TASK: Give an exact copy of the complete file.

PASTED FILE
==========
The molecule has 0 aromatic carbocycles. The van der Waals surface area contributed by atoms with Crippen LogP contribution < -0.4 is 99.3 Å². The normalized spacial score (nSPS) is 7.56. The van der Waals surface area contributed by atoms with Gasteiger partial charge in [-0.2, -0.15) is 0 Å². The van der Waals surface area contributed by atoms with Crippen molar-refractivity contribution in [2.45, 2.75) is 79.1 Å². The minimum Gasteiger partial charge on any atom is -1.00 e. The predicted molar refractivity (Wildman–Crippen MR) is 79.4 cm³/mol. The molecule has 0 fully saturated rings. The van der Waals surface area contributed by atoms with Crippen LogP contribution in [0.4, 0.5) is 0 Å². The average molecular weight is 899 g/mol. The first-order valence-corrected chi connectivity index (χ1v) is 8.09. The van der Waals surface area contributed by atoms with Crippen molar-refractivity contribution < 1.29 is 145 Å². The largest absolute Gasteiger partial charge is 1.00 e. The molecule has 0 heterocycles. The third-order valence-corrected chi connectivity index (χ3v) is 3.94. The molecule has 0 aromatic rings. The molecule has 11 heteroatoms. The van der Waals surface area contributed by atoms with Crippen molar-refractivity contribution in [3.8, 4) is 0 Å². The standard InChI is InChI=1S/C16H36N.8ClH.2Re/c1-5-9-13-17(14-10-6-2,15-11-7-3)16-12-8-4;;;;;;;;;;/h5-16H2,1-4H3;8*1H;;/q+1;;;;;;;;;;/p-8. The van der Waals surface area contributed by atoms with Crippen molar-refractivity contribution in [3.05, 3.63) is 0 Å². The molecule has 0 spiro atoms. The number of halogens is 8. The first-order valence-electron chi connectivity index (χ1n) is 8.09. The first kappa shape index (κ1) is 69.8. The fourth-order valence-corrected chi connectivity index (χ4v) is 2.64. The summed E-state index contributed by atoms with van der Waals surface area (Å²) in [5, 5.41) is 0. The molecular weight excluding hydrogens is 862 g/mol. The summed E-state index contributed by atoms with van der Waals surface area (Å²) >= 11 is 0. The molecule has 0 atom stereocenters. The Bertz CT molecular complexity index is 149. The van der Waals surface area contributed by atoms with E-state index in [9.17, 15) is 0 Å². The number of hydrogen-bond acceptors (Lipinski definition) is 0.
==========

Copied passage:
The molecule has 0 aromatic carbocycles. The van der Waals surface area contributed by atoms with Crippen LogP contribution < -0.4 is 99.3 Å². The normalized spacial score (nSPS) is 7.56. The van der Waals surface area contributed by atoms with Gasteiger partial charge in [-0.2, -0.15) is 0 Å². The van der Waals surface area contributed by atoms with Crippen molar-refractivity contribution in [2.45, 2.75) is 79.1 Å². The minimum Gasteiger partial charge on any atom is -1.00 e. The predicted molar refractivity (Wildman–Crippen MR) is 79.4 cm³/mol. The molecule has 0 fully saturated rings. The van der Waals surface area contributed by atoms with Crippen LogP contribution in [0.4, 0.5) is 0 Å². The average molecular weight is 899 g/mol. The first-order valence-corrected chi connectivity index (χ1v) is 8.09. The van der Waals surface area contributed by atoms with Crippen molar-refractivity contribution < 1.29 is 145 Å². The largest absolute Gasteiger partial charge is 1.00 e. The molecule has 0 heterocycles. The third-order valence-corrected chi connectivity index (χ3v) is 3.94. The molecule has 0 aromatic rings. The molecule has 11 heteroatoms. The van der Waals surface area contributed by atoms with Crippen molar-refractivity contribution in [3.8, 4) is 0 Å². The standard InChI is InChI=1S/C16H36N.8ClH.2Re/c1-5-9-13-17(14-10-6-2,15-11-7-3)16-12-8-4;;;;;;;;;;/h5-16H2,1-4H3;8*1H;;/q+1;;;;;;;;;;/p-8. The van der Waals surface area contributed by atoms with Crippen molar-refractivity contribution in [3.05, 3.63) is 0 Å². The molecule has 0 spiro atoms. The number of halogens is 8. The first-order valence-electron chi connectivity index (χ1n) is 8.09. The first kappa shape index (κ1) is 69.8. The fourth-order valence-corrected chi connectivity index (χ4v) is 2.64. The summed E-state index contributed by atoms with van der Waals surface area (Å²) in [5, 5.41) is 0. The molecular weight excluding hydrogens is 862 g/mol. The summed E-state index contributed by atoms with van der Waals surface area (Å²) >= 11 is 0. The molecule has 0 atom stereocenters. The Bertz CT molecular complexity index is 149. The van der Waals surface area contributed by atoms with E-state index in [9.17, 15) is 0 Å². The number of hydrogen-bond acceptors (Lipinski definition) is 0.